Trump, Putin, and the emails — Hillary deserves media apology

Helping Russia help Trump

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Confirming the disloyal ways of Trump's 2016 campaign, the Senate Intelligence Committee released more bipartisan findings on Tuesday, reporting that the GOP election team worked closely with Russian operatives. Trump then lied about those contacts to Robert Mueller's investigators.

"Russian President Vladimir Putin ordered the 2016 hacking of Democratic Party accounts and the release of emails intended to harm Hillary Clinton’s campaign," Bloomberg reported. "Moscow’s intent was to harm the Clinton Campaign, tarnish an expected Clinton presidential administration, help the Trump Campaign after Trump became the presumptive Republican nominee, and undermine the U.S. democratic process." The report contains dozens of new findings that show a direct link between Trump associates and Russian intelligence.

The conclusions of the three-year probe are stunning — and they're not. It's shocking to think an American president was elected because his side gleefully reached out to a foreign adversary and leaned into their efforts to undercut the integrity of a U.S. election. (The report describes Trump's former campaign chairman Paul Manafort as a "grave counterintelligence threat.")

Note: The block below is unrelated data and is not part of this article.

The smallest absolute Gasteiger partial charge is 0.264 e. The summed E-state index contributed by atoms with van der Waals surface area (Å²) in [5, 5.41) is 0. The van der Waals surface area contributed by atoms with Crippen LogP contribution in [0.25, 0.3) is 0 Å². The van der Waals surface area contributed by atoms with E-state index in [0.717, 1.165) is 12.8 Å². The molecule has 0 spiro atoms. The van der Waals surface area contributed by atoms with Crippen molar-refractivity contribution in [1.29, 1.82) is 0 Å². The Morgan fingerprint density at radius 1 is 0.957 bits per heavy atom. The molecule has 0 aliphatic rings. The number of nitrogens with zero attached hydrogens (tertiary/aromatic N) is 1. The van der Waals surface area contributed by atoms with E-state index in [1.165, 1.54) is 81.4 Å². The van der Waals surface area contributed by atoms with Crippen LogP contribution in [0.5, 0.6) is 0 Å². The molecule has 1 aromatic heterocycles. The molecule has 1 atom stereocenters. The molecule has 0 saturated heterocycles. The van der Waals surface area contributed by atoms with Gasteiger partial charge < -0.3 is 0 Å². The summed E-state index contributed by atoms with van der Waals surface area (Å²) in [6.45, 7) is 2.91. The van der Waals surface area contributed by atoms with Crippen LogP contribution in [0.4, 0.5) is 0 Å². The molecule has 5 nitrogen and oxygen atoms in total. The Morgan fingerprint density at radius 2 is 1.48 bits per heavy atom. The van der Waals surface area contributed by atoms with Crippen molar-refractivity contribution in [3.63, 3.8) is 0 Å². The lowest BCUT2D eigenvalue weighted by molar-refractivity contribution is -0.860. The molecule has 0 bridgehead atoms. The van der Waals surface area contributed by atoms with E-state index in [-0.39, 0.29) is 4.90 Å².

It's not shocking because it's Trump, it's 2020, and so much of his anti-American behavior has been normalized. It's been normalized by the Republican Party, which could not care less about Trump's treacherous behavior. It's also been normalized by the political press, whose woeful coverage of the Wikileaks email dump in 2016 helped elect Trump. That’s why the press owes Clinton an apology.

Most in the media have never acknowledged, let alone apologized for, their shameful election performance. The new Senate report though, sheds additional light on that egregious failure. Now, after Trump threatened to defund the U.S. Postal Service so ballots cannot be counted, it's important to examine the media's 2016 shortcomings when covering Trump's authoritarian behavior.

At the time, journalists actively and irresponsibly hyped a Russia dark ops campaign. Despite revisionist claims that they had no idea Russia was behind the email scheme, journalists knew in the summer of 2016 the Kremlin was connected to the hack. Reporters and editors eagerly published and aired the stolen documents anyway, because the target was Hillary Clinton, whom most of them held in contempt. 



"We didn’t know then what we know now," New York Times executive editor Dean Baquet claimed in 2018. "Obviously the origins of the emails are a far bigger story than what was contained in them. But we didn’t know that at the time." Amy Chozick, who covered the Clinton campaign for the Times, later described herself as "an unwitting agent of Russian intelligence."

"We didn't know"? "Unwitting"? That's nonsense. In June 2016, a cybersecurity firm hired by the Democratic National Committee posted a public notice that concluded the hack had been carried out by two groups associated with Russian intelligence. And in July, top U.S. officials confirmed that Russians were behind the illegal attack on the DNC.